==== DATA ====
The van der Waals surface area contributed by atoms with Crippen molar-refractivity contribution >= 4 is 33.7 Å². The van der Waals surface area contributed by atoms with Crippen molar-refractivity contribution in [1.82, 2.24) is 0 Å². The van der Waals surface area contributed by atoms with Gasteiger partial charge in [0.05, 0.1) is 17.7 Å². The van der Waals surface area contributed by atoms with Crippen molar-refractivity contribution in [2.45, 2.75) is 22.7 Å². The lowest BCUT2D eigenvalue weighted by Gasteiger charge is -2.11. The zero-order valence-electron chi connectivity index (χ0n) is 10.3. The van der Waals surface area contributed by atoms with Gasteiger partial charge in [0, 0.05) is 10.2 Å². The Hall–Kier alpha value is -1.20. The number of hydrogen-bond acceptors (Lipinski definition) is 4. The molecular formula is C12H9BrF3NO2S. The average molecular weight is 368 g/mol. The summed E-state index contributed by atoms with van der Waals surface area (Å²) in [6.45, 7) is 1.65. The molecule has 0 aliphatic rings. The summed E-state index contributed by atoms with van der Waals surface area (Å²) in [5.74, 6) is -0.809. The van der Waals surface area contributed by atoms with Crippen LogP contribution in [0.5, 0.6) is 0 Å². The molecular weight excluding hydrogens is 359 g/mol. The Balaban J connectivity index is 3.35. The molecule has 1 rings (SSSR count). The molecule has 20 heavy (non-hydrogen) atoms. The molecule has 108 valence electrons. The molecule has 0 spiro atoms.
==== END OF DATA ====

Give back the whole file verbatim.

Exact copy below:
The van der Waals surface area contributed by atoms with Crippen molar-refractivity contribution >= 4 is 33.7 Å². The van der Waals surface area contributed by atoms with Crippen molar-refractivity contribution in [1.82, 2.24) is 0 Å². The van der Waals surface area contributed by atoms with Gasteiger partial charge in [0.05, 0.1) is 17.7 Å². The van der Waals surface area contributed by atoms with Crippen molar-refractivity contribution in [2.45, 2.75) is 22.7 Å². The lowest BCUT2D eigenvalue weighted by Gasteiger charge is -2.11. The zero-order valence-electron chi connectivity index (χ0n) is 10.3. The van der Waals surface area contributed by atoms with Gasteiger partial charge in [0, 0.05) is 10.2 Å². The Hall–Kier alpha value is -1.20. The number of hydrogen-bond acceptors (Lipinski definition) is 4. The molecular formula is C12H9BrF3NO2S. The average molecular weight is 368 g/mol. The summed E-state index contributed by atoms with van der Waals surface area (Å²) in [6.45, 7) is 1.65. The molecule has 0 aliphatic rings. The summed E-state index contributed by atoms with van der Waals surface area (Å²) in [5.74, 6) is -0.809. The van der Waals surface area contributed by atoms with Crippen LogP contribution in [0.5, 0.6) is 0 Å². The molecular weight excluding hydrogens is 359 g/mol. The Balaban J connectivity index is 3.35. The molecule has 1 rings (SSSR count). The molecule has 20 heavy (non-hydrogen) atoms. The molecule has 108 valence electrons. The molecule has 0 spiro atoms.